The Polish currency is stronger due to the lack of dollar appreciation. However, the market's deterioration in sentiment caused by global trade issues limits its potential growth. Interest rates in the UK were unchanged, but two members wanted to increase them.
Zloty has a slightly better condition
The lack of strengthening of the dollar after yesterday's Fed statement and the press conference supported zloty quotations. The Polish currency appreciated, but the increase was limited. It was probably caused by the issues of international trade and customs tariffs, which have a negative impact on the financial markets (price reductions on world markets) and increase risk aversion, at the same time reducing the demand for more risky asset groups, including the zloty.
Today, the euro depreciated to about 4.22 PLN (yesterday it was even more than 4.24 PLN), while the dollar oscillated around 3.42 PLN. The zloty appreciated in relation to the Hungarian forint by about 0.3%, similar to the pound, which exchange rate after reaching 4.86 PLN dropped to 4.83 PLN. However, this may be the result of the deterioration in market sentiment (share market sales), which also had a negative impact on the pound. While the Bank of England's monetary policy decision which has turned out to be relatively hawkish was published today, in the long term, as market sentiment improves and risk appetite increases again, the pound may appreciate.
Both the interest rates and the asset purchase program remained unchanged. However, the distribution of votes was not as expected: 2 out of 9 members voted in favour of increasing interest rates (7 in favour of keeping them unchanged), although the market consensus assumed unanimity in the decision. Ian McCafferty and Michael Saunders decided to vote in favour of the 25 base points increase due to the fact increases in wage growth at a faster pace, which could present a risk of inflation rising too much in the average term.
Therefore, the British currency may react relatively strongly to further data on the average wage growth pace. Wage faster (than expected) growth could suggest that more members will switch to those who vote for the increase.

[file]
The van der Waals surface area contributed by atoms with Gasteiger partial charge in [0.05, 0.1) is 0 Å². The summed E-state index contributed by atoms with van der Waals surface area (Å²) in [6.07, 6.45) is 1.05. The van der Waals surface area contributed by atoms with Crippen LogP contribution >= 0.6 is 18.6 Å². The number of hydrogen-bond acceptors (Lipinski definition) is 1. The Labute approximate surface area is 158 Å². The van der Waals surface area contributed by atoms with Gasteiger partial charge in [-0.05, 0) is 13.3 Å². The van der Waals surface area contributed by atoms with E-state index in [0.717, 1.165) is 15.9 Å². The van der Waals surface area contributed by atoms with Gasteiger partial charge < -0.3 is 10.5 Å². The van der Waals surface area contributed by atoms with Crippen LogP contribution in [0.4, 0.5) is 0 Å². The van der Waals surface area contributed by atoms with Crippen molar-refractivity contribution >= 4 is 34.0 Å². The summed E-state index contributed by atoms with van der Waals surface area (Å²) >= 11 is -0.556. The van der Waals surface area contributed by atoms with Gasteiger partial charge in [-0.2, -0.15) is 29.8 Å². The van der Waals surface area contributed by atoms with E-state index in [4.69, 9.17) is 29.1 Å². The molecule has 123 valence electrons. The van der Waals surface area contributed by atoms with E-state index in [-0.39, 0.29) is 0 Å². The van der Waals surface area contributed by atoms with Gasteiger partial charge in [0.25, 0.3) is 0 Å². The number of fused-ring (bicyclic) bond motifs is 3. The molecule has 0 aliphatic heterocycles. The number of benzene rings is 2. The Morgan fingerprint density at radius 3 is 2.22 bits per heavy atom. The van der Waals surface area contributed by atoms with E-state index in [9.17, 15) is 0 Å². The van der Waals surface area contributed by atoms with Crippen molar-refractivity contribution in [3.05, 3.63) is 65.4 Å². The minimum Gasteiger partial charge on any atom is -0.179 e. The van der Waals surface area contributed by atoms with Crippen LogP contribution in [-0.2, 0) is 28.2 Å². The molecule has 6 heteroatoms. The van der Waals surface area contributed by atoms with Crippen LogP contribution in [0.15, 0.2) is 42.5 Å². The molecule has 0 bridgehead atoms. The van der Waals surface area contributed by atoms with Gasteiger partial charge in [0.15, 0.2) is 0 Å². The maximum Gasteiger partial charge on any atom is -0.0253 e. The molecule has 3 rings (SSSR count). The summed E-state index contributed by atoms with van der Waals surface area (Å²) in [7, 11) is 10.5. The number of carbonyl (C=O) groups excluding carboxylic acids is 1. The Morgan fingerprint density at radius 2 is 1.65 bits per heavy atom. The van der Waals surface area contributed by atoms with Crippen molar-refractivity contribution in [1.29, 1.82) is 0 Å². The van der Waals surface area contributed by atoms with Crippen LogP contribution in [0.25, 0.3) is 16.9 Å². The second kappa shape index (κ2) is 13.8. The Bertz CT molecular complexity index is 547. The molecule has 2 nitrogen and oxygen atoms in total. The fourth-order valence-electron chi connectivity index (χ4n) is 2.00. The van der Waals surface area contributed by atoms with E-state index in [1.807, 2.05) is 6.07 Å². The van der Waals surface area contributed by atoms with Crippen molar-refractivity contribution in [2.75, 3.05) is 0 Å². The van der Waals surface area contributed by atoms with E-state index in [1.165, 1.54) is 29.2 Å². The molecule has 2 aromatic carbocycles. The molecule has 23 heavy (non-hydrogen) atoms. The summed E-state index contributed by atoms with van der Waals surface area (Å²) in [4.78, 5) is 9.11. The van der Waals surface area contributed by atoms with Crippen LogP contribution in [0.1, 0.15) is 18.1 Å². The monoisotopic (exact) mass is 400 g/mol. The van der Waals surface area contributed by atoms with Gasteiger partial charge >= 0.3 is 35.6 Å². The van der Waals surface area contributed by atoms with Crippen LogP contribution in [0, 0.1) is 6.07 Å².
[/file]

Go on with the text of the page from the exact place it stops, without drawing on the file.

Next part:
At 10 a.m. the Polish Central Statistical Office (GUS) will publish February's data on the unemployment rate in Poland. The median of market expectations indicates a decline from 6.9% to 6.8%. However, this data is unlikely to have significant impact on the zloty, which quotations are rather the result of internal weakness related to the prospects of lower interest rates in Poland for a longer period than expected, as well as external factors (such as the dollar and the euro's quotations, or the market sentiment).
Three and a half hours later, the US Census Bureau will publish February's data on orders for durable goods. After the orders failed to meet expectations in January (they fell by 3.7% per month - a decrease of 2.4% was expected), the market consensus assumes their growth in February by 1.5% compared to the previous month. A relatively more important (and less volatile) core index, i.e. excluding transport orders, could increase by 0.5%, after also an unexpected decrease of 0.3%. Readings exceeding the consensus would be positive for the dollar, especially in the context of its weakening after Fed's last decision on interest rates (the tonne was rather hawkish) and supply pressures on the euro due to weaker "soft" data (PMI).